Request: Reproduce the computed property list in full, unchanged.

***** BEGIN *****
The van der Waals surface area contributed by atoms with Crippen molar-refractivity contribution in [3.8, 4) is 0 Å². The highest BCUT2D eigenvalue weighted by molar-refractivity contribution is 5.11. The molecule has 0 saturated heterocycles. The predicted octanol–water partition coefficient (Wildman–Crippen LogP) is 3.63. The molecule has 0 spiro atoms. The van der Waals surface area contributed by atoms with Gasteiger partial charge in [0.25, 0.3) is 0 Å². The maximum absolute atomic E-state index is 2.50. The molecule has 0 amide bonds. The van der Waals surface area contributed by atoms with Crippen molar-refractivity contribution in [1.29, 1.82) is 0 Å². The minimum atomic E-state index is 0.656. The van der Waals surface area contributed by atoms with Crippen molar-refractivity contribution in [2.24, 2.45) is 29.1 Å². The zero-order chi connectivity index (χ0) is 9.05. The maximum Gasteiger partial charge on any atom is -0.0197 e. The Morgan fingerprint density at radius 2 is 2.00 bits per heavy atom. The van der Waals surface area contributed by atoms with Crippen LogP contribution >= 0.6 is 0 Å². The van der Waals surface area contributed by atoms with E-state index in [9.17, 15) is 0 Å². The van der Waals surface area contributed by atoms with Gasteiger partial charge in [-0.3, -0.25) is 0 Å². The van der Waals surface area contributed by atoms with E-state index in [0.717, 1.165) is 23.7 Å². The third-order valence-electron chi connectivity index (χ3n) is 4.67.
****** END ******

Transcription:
The van der Waals surface area contributed by atoms with Crippen molar-refractivity contribution in [3.8, 4) is 0 Å². The highest BCUT2D eigenvalue weighted by molar-refractivity contribution is 5.11. The molecule has 0 saturated heterocycles. The predicted octanol–water partition coefficient (Wildman–Crippen LogP) is 3.63. The molecule has 0 spiro atoms. The van der Waals surface area contributed by atoms with Gasteiger partial charge in [0.25, 0.3) is 0 Å². The maximum absolute atomic E-state index is 2.50. The molecule has 0 amide bonds. The van der Waals surface area contributed by atoms with Crippen molar-refractivity contribution in [1.29, 1.82) is 0 Å². The minimum atomic E-state index is 0.656. The van der Waals surface area contributed by atoms with Crippen molar-refractivity contribution in [2.24, 2.45) is 29.1 Å². The zero-order chi connectivity index (χ0) is 9.05. The maximum Gasteiger partial charge on any atom is -0.0197 e. The Morgan fingerprint density at radius 2 is 2.00 bits per heavy atom. The van der Waals surface area contributed by atoms with Crippen LogP contribution >= 0.6 is 0 Å². The van der Waals surface area contributed by atoms with E-state index in [9.17, 15) is 0 Å². The van der Waals surface area contributed by atoms with Gasteiger partial charge in [-0.3, -0.25) is 0 Å². The van der Waals surface area contributed by atoms with E-state index in [0.717, 1.165) is 23.7 Å². The third-order valence-electron chi connectivity index (χ3n) is 4.67.